Whenever a friend of mine gets married, I’m waiting to see how long it will take before she changes her name. It’s a test for the modern woman, especially those of us who’ve grown up encouraged to be independent, to chase our dreams and let no man stand in our way.
So many women ask themselves: Should I change my name when I get married? Do I need to? Do I want to?
That we have a choice at all is something to be celebrated. Society today accepts the different choices women make. It never used to be this way, though. Only a generation or so ago, women in Australia naturally took their husband’s name upon marriage. It was just what you did.
Names are very personal. They signify who we are and who we belong to. So when a couple share the same name, they’re telling society that they’re a pair, that they’re together for life. The ring on their fingers are another way to show this, but changing your name is one step more. You’re making a conscious decision about your identity.
Some feminists would argue that it signifies male ownership of women, and upon marriage you’re joining ‘his’ clan if you take his name. Other people feel that changing your name is proof of love for the other person.
When it comes to children and what name they should take, the options are numerous. Can mum have a different name to her kids? Should they double-barrel or hyphenate? Do you need to all have the same name to show society that you’re a ‘unit’?
In this day and age, one thing is clear. If a woman changes her name, it doesn’t mean that she loses her identity. You can make and create your identity anytime. You can change your name any time you want to, as long as you’re an adult.
Changing your name isn’t an easy thing to do. It often involves filling out forms, photocopying your marriage certificate, getting it certified and telling every institution you’ve ever dealt with about your new circumstances. And then your friends, family and acquaintances need to be advised. Often this comes with opinions. I know because I’ve done it.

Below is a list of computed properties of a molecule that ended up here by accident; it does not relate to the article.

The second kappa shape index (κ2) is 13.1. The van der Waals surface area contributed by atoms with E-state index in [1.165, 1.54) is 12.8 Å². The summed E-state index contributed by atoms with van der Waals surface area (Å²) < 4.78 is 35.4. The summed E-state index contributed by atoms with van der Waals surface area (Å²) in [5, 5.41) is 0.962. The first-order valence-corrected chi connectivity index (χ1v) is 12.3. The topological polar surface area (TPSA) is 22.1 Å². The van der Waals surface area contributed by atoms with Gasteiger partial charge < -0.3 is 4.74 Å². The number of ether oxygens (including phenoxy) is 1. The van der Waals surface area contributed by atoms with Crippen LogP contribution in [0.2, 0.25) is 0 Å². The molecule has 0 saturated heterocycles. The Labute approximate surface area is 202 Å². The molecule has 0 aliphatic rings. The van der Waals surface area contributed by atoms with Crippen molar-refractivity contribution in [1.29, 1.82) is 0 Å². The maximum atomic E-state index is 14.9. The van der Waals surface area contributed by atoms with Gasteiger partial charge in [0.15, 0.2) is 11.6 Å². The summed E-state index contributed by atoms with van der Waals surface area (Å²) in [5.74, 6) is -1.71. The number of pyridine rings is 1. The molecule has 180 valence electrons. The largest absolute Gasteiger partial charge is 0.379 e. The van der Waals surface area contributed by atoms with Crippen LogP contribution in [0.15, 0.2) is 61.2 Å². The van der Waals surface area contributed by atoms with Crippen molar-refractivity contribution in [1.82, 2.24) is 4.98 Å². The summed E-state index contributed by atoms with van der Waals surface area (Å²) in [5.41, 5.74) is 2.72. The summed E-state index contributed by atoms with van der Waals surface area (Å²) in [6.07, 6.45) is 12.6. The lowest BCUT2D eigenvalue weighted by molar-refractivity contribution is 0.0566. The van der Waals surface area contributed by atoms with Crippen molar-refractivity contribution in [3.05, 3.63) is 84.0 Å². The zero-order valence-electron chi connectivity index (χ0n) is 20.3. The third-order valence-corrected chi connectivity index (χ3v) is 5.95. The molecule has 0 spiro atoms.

But it took me five years to change my name. And only then, it was a combination of three particular factors which made me eventually start downloading the change-of-name forms. First, I’ve always had the surname of a man I didn’t know (a biological father who was absent in upbringing). Second, in the field of English teaching, an Anglo surname would be to my benefit, compared to my original non-Anglo surname (yes, economics does triumph over principles sometimes). And finally, my husband’s surname is actually his mother’s surname, rather than his father’s (quite an uncommon situation). Given all this, I relinquished my attachment to the idea that women should never change their names, and just did it. And I don’t regret it at all.
Some women cherry pick, and take their husband’s name if it has a nice ring to it, or at the very least, improves on their maiden name. But if you’ve built up a professional identity using a particular name, it’s harder to carry over your reputation into a new name.
And when that other modern thing – the divorce – happens, it can get a bit messy. Do you change your name back, or just carry on with an ex’s surname? I’ve met the occasional older woman who has changed names, but I can’t be too sure which way it’s gone – are they newly married or newly divorced? I’m too scared to ask.
Changing your name is a reflection of many things – your allegiance, your status, your identity. And it’s different for everyone. Occasionally you’ll hear of a man changing his name to his wife’s, or of a couple taking on a completely new name together. It’s all each to his, her and their own (names) I guess!